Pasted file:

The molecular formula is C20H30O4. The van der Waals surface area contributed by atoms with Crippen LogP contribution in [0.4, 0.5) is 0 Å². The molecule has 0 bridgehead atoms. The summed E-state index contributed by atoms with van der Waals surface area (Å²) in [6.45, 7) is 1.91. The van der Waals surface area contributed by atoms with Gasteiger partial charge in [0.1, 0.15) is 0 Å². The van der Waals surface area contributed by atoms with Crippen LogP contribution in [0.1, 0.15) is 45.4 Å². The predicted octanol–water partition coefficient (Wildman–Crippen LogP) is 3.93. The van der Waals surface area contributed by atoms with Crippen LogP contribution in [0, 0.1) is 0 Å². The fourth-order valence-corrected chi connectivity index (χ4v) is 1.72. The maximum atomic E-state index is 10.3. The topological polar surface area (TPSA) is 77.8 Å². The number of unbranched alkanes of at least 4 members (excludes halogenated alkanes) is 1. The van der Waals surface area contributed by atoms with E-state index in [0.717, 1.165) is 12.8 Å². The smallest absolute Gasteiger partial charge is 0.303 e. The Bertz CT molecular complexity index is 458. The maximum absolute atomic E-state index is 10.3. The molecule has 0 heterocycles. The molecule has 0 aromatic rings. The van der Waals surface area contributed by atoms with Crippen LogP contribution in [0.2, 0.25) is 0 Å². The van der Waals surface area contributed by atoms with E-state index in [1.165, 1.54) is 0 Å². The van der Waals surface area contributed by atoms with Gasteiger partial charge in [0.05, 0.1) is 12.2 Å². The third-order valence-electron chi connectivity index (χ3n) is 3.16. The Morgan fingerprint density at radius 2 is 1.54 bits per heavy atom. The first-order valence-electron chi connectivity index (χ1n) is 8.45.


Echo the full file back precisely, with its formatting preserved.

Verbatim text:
The molecular formula is C20H30O4. The van der Waals surface area contributed by atoms with Crippen LogP contribution in [0.4, 0.5) is 0 Å². The molecule has 0 bridgehead atoms. The summed E-state index contributed by atoms with van der Waals surface area (Å²) in [6.45, 7) is 1.91. The van der Waals surface area contributed by atoms with Gasteiger partial charge in [0.1, 0.15) is 0 Å². The van der Waals surface area contributed by atoms with Crippen LogP contribution in [0.1, 0.15) is 45.4 Å². The predicted octanol–water partition coefficient (Wildman–Crippen LogP) is 3.93. The van der Waals surface area contributed by atoms with Crippen LogP contribution in [0, 0.1) is 0 Å². The fourth-order valence-corrected chi connectivity index (χ4v) is 1.72. The maximum atomic E-state index is 10.3. The topological polar surface area (TPSA) is 77.8 Å². The number of unbranched alkanes of at least 4 members (excludes halogenated alkanes) is 1. The van der Waals surface area contributed by atoms with E-state index in [0.717, 1.165) is 12.8 Å². The smallest absolute Gasteiger partial charge is 0.303 e. The Bertz CT molecular complexity index is 458. The maximum absolute atomic E-state index is 10.3. The molecule has 0 heterocycles. The molecule has 0 aromatic rings. The van der Waals surface area contributed by atoms with Crippen LogP contribution in [0.2, 0.25) is 0 Å². The van der Waals surface area contributed by atoms with E-state index in [1.165, 1.54) is 0 Å². The van der Waals surface area contributed by atoms with Gasteiger partial charge in [0.05, 0.1) is 12.2 Å². The third-order valence-electron chi connectivity index (χ3n) is 3.16. The Morgan fingerprint density at radius 2 is 1.54 bits per heavy atom. The first-order valence-electron chi connectivity index (χ1n) is 8.45.